Qingdao Passenger Transport Center is situated off of Xingjian Road in Qingdao. About 2 miles from the city center. Shuttles are usually provided to get you to the city center.
Printable map to take along.
Cruise calendar for this port.
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Qingdao, or Tsingtao, a beautiful seaside city, is located in the southeast part of Shandong Province. To the east, a short distance across the Yellow Sea, lie Korea and Japan, making Qingdao an important city for international trade.
For thirty three years, up to 1949, Qingdao was a colony of Germany and Japan. Thus, Qingdao has a great deal of European architecture. This foreign architecture -a remnant of the colonial past- now beautifies this seaside city.
The red roofs, green trees, blue sea, and azure sky form a bright and colorful picture of Qingdao. The city is sometimes known as the Switzerland of the Orient.
Surrounded by the sea on three sides, Qingdao attracts many tourists with its charming seascape. Sights like the Eight Passes Villas, the Zhan Bridge, Wusi Square, Mt. Laoshan, will help you remember Qingdao. Just walking on the sand and listening to the surf breaking on the beach becomes enjoyable.
Tsingtao Beer is known around the world, and the Tsingtao Brewery is one of the most popular tourist attractions in the Port of Qingdao. Founded in 1903 by German colonists, it has always been the most popular beer in China, and it has long been the best-selling Chinese beer in the United States. Visitors can visit the brewery's museum and sample their outstanding products.
In cooperation with the Beijing Olympic Games, Qingdao held the Sailing Competition in the Olympic Games.
Xiaoyu Hill is the Port of Qingdao's old town. Boasting many stone houses, villas, and German-build buildings, the Qingdao Guest House (or the German Governor's Residence) is the most popular place to visit. Well-maintained and in wonderful condition, the Guest House contains beautiful antiques, including an antique ivory piano, and marvelous ornaments. The house has hosted many famous visitors, including Chairman Mao.
To get around in the cities, one best uses a taxi or a van: They are very cheap and plentiful. Make sure you talk to the driver beforehand, to check his language skills.
This is a sample itinerary: Drive about half an hour to the Zhan Bridge, the Qingdao landmark. Zhan Bridge is an extension of the road into the sea.
Then move on to Xiaoqingdao Island is a pleasant little peninsular. Viewed from the sky, the island is shaped like an ancient lute, and hence is also called Lute Island.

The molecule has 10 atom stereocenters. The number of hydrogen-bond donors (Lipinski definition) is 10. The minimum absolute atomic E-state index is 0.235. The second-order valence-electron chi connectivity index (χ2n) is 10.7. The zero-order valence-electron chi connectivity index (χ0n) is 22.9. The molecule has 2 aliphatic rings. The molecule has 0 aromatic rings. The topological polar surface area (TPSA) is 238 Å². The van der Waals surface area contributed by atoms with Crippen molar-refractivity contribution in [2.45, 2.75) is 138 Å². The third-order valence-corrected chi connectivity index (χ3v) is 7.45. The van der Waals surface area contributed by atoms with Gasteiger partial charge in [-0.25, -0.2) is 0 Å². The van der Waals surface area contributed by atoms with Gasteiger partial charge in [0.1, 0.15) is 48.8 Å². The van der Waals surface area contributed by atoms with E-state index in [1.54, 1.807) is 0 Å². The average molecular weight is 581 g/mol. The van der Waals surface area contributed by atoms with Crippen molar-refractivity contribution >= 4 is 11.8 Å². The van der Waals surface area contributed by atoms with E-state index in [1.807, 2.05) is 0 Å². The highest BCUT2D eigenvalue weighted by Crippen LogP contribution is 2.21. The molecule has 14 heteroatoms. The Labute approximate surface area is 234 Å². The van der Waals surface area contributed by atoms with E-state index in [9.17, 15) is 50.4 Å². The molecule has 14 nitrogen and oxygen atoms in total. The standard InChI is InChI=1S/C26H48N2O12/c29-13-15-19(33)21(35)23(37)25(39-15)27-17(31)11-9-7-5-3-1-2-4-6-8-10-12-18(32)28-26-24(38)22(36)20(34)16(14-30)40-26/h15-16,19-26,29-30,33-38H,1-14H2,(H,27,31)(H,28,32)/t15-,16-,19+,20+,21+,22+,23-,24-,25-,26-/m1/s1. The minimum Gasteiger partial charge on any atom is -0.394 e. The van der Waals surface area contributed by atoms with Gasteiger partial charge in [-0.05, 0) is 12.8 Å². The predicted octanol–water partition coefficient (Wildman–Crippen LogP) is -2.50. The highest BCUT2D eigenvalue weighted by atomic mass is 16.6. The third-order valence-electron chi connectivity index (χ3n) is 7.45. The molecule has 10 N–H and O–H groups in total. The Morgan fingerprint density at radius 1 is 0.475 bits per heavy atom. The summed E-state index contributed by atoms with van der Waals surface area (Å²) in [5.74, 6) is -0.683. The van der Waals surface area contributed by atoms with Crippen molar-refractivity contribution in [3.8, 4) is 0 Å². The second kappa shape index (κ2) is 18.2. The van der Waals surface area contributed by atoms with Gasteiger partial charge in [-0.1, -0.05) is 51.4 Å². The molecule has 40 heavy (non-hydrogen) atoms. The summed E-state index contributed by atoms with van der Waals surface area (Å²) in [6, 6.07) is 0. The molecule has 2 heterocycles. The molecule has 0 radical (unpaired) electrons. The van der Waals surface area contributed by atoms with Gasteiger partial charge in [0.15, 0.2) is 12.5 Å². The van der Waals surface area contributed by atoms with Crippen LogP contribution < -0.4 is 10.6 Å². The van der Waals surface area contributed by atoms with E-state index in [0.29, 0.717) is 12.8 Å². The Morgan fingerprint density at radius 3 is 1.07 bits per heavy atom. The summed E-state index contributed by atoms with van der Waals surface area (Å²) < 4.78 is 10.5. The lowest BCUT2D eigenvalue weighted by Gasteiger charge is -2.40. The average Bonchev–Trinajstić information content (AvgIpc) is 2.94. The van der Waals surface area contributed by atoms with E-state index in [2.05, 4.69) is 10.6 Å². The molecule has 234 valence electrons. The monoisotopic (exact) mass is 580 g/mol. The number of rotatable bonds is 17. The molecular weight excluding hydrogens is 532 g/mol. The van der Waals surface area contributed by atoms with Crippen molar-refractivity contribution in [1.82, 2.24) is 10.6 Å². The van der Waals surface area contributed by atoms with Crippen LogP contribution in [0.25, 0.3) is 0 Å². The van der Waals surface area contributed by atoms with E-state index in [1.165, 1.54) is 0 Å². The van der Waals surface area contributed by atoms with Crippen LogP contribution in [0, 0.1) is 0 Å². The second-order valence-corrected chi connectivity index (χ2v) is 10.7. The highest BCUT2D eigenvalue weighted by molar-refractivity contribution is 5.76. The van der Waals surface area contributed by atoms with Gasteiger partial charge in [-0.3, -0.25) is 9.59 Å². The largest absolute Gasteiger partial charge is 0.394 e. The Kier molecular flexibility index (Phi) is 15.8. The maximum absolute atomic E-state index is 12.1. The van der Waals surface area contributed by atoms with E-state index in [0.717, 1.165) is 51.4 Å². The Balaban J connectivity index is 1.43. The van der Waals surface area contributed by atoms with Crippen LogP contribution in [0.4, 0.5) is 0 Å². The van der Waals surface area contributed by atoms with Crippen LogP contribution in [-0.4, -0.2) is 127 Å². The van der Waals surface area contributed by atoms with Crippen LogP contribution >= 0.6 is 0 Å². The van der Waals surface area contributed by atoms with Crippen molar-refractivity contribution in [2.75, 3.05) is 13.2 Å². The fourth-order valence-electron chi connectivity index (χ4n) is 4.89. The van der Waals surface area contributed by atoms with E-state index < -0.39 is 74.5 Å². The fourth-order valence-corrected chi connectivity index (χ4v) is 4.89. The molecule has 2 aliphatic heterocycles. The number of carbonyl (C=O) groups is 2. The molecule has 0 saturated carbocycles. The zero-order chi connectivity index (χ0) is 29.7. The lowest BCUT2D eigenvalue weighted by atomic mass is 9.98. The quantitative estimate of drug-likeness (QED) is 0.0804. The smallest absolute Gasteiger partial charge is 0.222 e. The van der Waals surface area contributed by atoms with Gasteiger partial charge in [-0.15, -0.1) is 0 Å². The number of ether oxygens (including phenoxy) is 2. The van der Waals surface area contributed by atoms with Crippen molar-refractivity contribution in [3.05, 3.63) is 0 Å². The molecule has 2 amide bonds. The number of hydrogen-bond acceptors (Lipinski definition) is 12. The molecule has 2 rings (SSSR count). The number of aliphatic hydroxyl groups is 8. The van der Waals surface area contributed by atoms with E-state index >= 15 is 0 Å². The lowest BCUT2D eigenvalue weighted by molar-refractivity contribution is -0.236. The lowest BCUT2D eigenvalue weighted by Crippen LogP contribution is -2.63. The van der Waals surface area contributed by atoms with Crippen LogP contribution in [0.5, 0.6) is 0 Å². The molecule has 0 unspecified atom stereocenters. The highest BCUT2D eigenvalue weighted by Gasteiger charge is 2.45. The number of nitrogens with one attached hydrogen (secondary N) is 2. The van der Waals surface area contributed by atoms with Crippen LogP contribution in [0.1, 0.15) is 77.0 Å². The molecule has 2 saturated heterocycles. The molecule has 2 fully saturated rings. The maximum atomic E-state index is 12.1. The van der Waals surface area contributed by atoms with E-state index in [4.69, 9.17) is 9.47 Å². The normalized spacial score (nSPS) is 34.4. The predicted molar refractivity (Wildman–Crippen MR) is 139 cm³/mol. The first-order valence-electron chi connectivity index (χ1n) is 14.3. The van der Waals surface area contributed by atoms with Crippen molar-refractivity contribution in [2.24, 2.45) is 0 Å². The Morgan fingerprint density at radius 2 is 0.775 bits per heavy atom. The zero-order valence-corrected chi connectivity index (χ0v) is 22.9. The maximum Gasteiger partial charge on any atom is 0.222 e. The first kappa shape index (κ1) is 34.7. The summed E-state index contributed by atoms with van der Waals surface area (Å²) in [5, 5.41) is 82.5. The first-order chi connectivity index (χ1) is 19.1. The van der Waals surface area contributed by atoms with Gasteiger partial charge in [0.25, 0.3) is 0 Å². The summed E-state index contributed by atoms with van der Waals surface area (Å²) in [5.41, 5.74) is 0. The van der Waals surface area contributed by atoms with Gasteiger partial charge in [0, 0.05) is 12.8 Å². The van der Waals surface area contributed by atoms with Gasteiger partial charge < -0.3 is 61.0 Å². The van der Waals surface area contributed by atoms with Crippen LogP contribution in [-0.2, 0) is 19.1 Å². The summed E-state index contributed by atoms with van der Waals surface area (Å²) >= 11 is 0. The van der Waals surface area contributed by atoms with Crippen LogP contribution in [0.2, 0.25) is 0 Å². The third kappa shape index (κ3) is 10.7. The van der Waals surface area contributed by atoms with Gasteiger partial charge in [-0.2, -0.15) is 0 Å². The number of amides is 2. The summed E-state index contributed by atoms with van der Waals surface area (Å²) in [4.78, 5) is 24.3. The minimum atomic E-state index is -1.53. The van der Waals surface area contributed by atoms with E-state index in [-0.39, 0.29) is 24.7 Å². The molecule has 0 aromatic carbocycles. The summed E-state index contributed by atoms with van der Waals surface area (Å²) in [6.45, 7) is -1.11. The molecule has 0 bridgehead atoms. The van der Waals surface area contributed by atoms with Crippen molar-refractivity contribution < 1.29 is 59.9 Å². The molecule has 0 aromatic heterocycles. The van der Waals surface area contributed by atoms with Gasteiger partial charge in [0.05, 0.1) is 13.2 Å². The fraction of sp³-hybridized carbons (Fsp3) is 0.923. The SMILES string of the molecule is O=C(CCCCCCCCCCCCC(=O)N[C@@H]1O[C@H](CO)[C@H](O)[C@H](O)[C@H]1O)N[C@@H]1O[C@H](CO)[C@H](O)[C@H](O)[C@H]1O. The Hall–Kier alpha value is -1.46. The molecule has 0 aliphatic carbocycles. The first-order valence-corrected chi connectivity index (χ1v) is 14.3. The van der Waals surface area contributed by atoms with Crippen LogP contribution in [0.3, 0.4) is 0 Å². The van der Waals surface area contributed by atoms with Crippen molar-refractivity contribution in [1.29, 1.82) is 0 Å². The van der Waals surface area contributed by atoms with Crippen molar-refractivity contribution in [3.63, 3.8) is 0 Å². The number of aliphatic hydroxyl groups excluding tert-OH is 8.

Head to the May Fourth Square. May Fourth Square (Wusi Guangchang) is a large public square in Qingdao's central business district. The square is a popular tourist destination, and is bordered by the city government to the north, the sea to the south, and residential and commercial buildings on either side. On pleasant days May Fourth Square fills with young couples on the ground and kites in the air.
There are roughly three groups of taxi drivers:
Touts: Stay away from them, you are about to pay a multiple of what
you should pay, walk a half a block and you will find a honest cabbies.
The mechanics: They have build their own taximeter, with all consequences.
The honest cabbie: As the Chinese government is clamping down on mistreatment of tourists, this group is in the far majority( >90%), in fact the more south you go in China, the more honest people get. Make sure they put the meter on, otherwise get out!
Important: If you buy a guide book for the town you are about to visit,
make sure it is of the latest edition available. This as the pace of
construction is enormous: what is here today, might not be there tomorrow!
Make sure the maps in your guide book have "english" as well as "chinese" characters, so you and the cabdriver can communicate by pointing at the map. Cabdrivers only speak chinese.
Qingdao offers food with distinctive flavors--especially seafood. So take this chance to enjoy the delicious seafood of Qingdao. Also, Qingdao is the home of the famous Qingdao (Tsingtao) Beer. Have a bottle of pure Qingdao Beer right here in Qingdao!
Every large tourist town has at least one or more shopping malls for westerners. Often the only place one can buy larger clothing sizes. Although these malls are fun, please be aware that almost everything is fake and that the bargaining is hard. The quickest way often is to show with bills in your hand, how much you are willing to pay and than walk on. If they than gesture you back finalize the deal. Always stay courteous.
Restaurants are often found in clusters in certain parts of the city, recognizable by very colorful decorations to attract customers. Stroll by and look for restaurants that are patronized by chinese families themselves. Most menu's have pictures of the items served. Seafood in general is kept alive in large tanks. Eating out in China is a feast, with very little etiquette, and in general rather noisy. Enjoy the fun! Only drink bottled water even use that if you have to brush your teeth. Use common precautions when eating out.
The Yuan (or Renminbi RMB).
Occasionally you will be given a counterfeit bill, mostly in a small denomination. Nothing you can do about it, just keep it as a souvenir.
Internet is very well adapted in China, in fact even the more modest hotels have almost all WiFi in their rooms and in the public areas you will find Internet stations. Often for free or at a very modest charge.
Emergency number China: 100
Hong Kong and Macao: 999
There seem not set opening hours for stores, it seems as long as there are customers they stay open.
Chinese New Year (about two weeks long) is the time when all the Chinese are traveling and transportation can be very hectic.
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